DS05 - Sécurité alimentaire et défi démographique

Within- and Between-Species Adaptation of Rust Fungi – WABSARF

Submission summary

The study of host-pathogen interactions is an active and diversified field of biology with many connections in functional and evolutionary biology and in ecology. In particular, genome evolution is an essential topic in the study of pathological systems due to the fast pace of their evolution. Directional selection is expected to be pervasive in the molecular evolution of pathogenic species due to the intense and permanent selective pressures they undergo. Therefore, the search for the signatures of adaptation in the genomes of species involved in host-pathogen interactions can give insight into the dynamics of this particular form of biotic interactions.

Besides, the study of the molecular bases of adaptation is a major field of research on its own. It is an essential topic in evolutionary biology since the modern synthesis of the theory of evolution. Since then and the dispute over the neutralist and selectionist theories of molecular evolution, much theoretical and experimental research has been devoted to molecular evolution. In the recent years, the interest in molecular evolution has actually been renewed by the possibility of examining genome-wide patterns of molecular diversity, allowing to detect the signatures of adaptation with unprecedented power and resolution. Due to the high likelihood to observe natural selection at work, host-pathogen interactions are an excellent model to address the mechanisms of molecular evolution.

Therefore, whether the original question is to understand the dynamics of host-pathogen interactions or to study the mechanisms of molecular adaptation by themselves, the search for the signatures of adaptation at a genome-wide scale in species involved in pathogenic interactions is a topical prospect. There are two levels to detect natural selection: intraspecific and interspecific. At the intraspecific level, selection is frequently detected through the deformation of the allele frequency spectrum within the framework of the population genetics theory. At the interspecific level, detection of selection relies on phylogenetic tools, most commonly based on an excess of non-synonymous (relatively to synonymous) substitutions.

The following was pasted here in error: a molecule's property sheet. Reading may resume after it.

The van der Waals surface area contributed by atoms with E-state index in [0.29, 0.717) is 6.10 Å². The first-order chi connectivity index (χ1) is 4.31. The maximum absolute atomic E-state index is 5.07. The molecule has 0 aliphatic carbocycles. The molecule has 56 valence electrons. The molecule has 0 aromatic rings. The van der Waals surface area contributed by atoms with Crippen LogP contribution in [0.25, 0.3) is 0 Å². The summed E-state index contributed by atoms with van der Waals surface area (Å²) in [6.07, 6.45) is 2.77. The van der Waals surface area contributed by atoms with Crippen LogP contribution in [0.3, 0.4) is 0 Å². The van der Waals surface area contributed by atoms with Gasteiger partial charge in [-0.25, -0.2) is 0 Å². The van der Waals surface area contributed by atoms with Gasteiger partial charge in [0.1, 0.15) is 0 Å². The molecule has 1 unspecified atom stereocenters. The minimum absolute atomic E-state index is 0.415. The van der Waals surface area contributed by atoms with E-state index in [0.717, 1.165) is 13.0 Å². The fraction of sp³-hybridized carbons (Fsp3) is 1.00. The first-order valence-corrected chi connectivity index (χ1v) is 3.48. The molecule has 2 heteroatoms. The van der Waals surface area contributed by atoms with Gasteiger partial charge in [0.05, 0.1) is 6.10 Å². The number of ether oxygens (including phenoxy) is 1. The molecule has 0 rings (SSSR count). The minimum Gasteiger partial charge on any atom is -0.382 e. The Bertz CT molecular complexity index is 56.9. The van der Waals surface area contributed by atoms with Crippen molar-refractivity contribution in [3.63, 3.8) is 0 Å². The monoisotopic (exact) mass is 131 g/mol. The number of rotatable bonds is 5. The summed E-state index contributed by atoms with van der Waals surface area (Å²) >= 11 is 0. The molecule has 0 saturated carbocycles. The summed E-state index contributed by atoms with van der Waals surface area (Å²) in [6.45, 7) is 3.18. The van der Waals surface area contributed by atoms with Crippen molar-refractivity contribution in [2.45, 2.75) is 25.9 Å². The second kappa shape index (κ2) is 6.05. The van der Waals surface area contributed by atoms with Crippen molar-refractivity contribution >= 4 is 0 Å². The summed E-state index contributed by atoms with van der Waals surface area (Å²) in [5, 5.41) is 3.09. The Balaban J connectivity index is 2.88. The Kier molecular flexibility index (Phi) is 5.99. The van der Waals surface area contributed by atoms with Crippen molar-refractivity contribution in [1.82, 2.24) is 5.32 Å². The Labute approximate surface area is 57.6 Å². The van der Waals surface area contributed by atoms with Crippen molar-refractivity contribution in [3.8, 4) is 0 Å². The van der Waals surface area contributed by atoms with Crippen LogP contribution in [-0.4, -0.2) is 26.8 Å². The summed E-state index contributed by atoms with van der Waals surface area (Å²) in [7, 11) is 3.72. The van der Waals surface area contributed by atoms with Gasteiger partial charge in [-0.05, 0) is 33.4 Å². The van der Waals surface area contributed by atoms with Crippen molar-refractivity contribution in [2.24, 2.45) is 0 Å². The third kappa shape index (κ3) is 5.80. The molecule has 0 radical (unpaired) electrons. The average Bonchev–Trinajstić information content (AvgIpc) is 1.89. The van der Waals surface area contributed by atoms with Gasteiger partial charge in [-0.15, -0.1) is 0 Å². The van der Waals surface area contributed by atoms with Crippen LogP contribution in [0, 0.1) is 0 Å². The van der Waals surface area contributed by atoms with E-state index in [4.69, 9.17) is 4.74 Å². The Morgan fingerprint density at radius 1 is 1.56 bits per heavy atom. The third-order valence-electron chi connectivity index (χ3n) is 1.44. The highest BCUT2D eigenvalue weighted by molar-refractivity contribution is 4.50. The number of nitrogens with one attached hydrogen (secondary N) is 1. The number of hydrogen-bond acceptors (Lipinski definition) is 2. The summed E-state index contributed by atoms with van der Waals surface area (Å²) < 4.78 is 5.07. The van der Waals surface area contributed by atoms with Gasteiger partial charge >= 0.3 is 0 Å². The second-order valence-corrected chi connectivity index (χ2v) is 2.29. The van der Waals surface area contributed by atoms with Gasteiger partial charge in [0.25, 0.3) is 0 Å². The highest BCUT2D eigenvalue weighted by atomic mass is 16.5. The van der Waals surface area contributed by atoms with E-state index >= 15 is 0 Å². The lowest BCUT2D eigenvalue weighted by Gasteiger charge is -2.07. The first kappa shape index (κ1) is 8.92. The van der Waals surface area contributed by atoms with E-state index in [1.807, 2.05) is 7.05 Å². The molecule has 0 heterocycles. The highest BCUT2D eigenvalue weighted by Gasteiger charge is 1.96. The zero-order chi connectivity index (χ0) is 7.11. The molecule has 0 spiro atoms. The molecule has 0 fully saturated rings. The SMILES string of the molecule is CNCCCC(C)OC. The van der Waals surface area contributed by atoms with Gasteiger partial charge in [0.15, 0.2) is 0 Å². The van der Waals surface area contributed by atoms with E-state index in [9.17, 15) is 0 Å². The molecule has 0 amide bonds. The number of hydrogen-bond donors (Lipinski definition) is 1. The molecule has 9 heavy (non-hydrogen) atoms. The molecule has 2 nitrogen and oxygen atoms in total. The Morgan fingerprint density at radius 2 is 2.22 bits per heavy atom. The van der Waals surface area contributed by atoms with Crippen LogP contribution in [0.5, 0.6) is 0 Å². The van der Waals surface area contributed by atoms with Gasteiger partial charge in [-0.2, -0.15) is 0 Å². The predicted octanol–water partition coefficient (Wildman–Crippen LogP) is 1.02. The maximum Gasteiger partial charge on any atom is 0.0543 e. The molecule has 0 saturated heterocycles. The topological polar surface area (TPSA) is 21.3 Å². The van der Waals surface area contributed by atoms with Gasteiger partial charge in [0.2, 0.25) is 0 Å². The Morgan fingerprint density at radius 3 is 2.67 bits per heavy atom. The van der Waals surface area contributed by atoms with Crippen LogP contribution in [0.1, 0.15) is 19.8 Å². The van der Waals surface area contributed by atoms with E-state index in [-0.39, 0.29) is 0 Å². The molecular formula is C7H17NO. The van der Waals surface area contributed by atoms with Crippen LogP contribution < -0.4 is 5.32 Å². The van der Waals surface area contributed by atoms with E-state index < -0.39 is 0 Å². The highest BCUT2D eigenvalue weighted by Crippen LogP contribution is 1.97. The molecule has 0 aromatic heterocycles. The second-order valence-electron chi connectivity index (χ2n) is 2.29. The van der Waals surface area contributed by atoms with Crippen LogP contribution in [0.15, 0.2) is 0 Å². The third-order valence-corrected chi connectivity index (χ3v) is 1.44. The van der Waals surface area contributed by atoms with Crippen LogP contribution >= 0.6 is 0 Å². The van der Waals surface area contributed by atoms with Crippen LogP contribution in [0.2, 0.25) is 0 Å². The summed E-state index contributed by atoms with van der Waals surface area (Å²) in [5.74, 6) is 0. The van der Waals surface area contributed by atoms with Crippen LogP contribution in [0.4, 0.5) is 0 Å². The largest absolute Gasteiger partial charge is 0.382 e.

In this project we are interested in rust fungi, a widespread and diversified clade of Basidiomycotina pathogenic fungi that pose a serious threat to their host plants (including many crop species). They have a complex life cycle that can involve two different, unrelated host species. They are biotrophes (grow in and feed on living host tissues). Among rust fungi, the Melampsora genus, for which considerable taxonomic and epidemiological knowledge as well as genomic data are available, includes a well documented variety of host specificity.

Our aims are to provide the community with a panorama of genomic diversity and species divergence in the genus, detect positive selection at both levels in order to identify determinants of potential coevolution with hosts, and compare these levels to draw conclusions about the general process of molecular adaptation in rust fungi. To this aim, we make use of the knowledge, expertise and material collection of INRA Nancy and the expertise in evolutionary genomics of the applicant. We will focus on a clade of 15 Melampsora species specialized on hosts of the Populus genus. All species will be sequenced and the signatures of past positive selection will be searched along the phylogeny. For three of these species, within-species polymorphism will be examined in order to detect the signatures of recent events of adaptation.

The project will yield candidate genes and information on genome evolution in rust fungi and will represent a reference study for other pathogenic fungi, for which studies of molecular evolution are still relatively scarce. The dissemination of conceptual and practical knowledge on the analysis of molecular evolution will be reinforced by a methodological training course held during the course of the project.

Project coordination

Stéphane De Mita (Interactions Arbres/Micro-organismes)

The author of this summary is the project coordinator, who is responsible for the content of this summary. The ANR declines any responsibility as for its contents.


IAM Interactions Arbres/Micro-organismes

Help of the ANR 96,768 euros
Beginning and duration of the scientific project: - 36 Months

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